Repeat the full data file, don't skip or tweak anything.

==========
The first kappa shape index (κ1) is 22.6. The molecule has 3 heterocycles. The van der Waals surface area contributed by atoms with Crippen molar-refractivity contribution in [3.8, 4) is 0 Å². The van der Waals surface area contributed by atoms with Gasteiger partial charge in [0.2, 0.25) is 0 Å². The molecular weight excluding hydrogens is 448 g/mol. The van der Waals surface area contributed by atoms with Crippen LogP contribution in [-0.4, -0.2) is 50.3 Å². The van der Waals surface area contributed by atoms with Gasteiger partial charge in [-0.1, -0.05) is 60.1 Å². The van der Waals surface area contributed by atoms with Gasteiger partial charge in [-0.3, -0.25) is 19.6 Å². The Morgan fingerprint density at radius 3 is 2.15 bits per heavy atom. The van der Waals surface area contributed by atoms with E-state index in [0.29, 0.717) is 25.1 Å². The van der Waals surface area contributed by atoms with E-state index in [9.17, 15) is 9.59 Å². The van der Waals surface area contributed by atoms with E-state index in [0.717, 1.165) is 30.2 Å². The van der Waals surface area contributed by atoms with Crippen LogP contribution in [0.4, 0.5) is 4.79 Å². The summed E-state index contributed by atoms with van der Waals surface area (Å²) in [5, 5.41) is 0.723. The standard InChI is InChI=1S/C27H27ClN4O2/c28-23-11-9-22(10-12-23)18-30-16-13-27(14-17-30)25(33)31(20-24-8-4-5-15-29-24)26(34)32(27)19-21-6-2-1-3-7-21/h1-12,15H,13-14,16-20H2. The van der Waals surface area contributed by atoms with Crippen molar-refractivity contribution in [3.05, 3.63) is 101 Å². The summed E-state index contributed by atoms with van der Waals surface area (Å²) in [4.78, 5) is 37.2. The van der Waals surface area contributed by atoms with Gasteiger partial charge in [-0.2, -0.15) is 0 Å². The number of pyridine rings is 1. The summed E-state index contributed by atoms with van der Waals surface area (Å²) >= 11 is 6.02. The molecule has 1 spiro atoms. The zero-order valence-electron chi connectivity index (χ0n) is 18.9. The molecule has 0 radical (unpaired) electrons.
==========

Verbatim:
The first kappa shape index (κ1) is 22.6. The molecule has 3 heterocycles. The van der Waals surface area contributed by atoms with Crippen molar-refractivity contribution in [3.8, 4) is 0 Å². The van der Waals surface area contributed by atoms with Gasteiger partial charge in [0.2, 0.25) is 0 Å². The molecular weight excluding hydrogens is 448 g/mol. The van der Waals surface area contributed by atoms with Crippen LogP contribution in [-0.4, -0.2) is 50.3 Å². The van der Waals surface area contributed by atoms with Gasteiger partial charge in [-0.1, -0.05) is 60.1 Å². The van der Waals surface area contributed by atoms with Gasteiger partial charge in [-0.3, -0.25) is 19.6 Å². The Morgan fingerprint density at radius 3 is 2.15 bits per heavy atom. The van der Waals surface area contributed by atoms with E-state index in [0.29, 0.717) is 25.1 Å². The van der Waals surface area contributed by atoms with E-state index in [9.17, 15) is 9.59 Å². The van der Waals surface area contributed by atoms with E-state index in [0.717, 1.165) is 30.2 Å². The van der Waals surface area contributed by atoms with Crippen LogP contribution in [0.4, 0.5) is 4.79 Å². The summed E-state index contributed by atoms with van der Waals surface area (Å²) in [5, 5.41) is 0.723. The standard InChI is InChI=1S/C27H27ClN4O2/c28-23-11-9-22(10-12-23)18-30-16-13-27(14-17-30)25(33)31(20-24-8-4-5-15-29-24)26(34)32(27)19-21-6-2-1-3-7-21/h1-12,15H,13-14,16-20H2. The van der Waals surface area contributed by atoms with Crippen molar-refractivity contribution in [3.05, 3.63) is 101 Å². The summed E-state index contributed by atoms with van der Waals surface area (Å²) in [4.78, 5) is 37.2. The van der Waals surface area contributed by atoms with Gasteiger partial charge in [-0.2, -0.15) is 0 Å². The number of pyridine rings is 1. The summed E-state index contributed by atoms with van der Waals surface area (Å²) >= 11 is 6.02. The molecule has 1 spiro atoms. The zero-order valence-electron chi connectivity index (χ0n) is 18.9. The molecule has 0 radical (unpaired) electrons.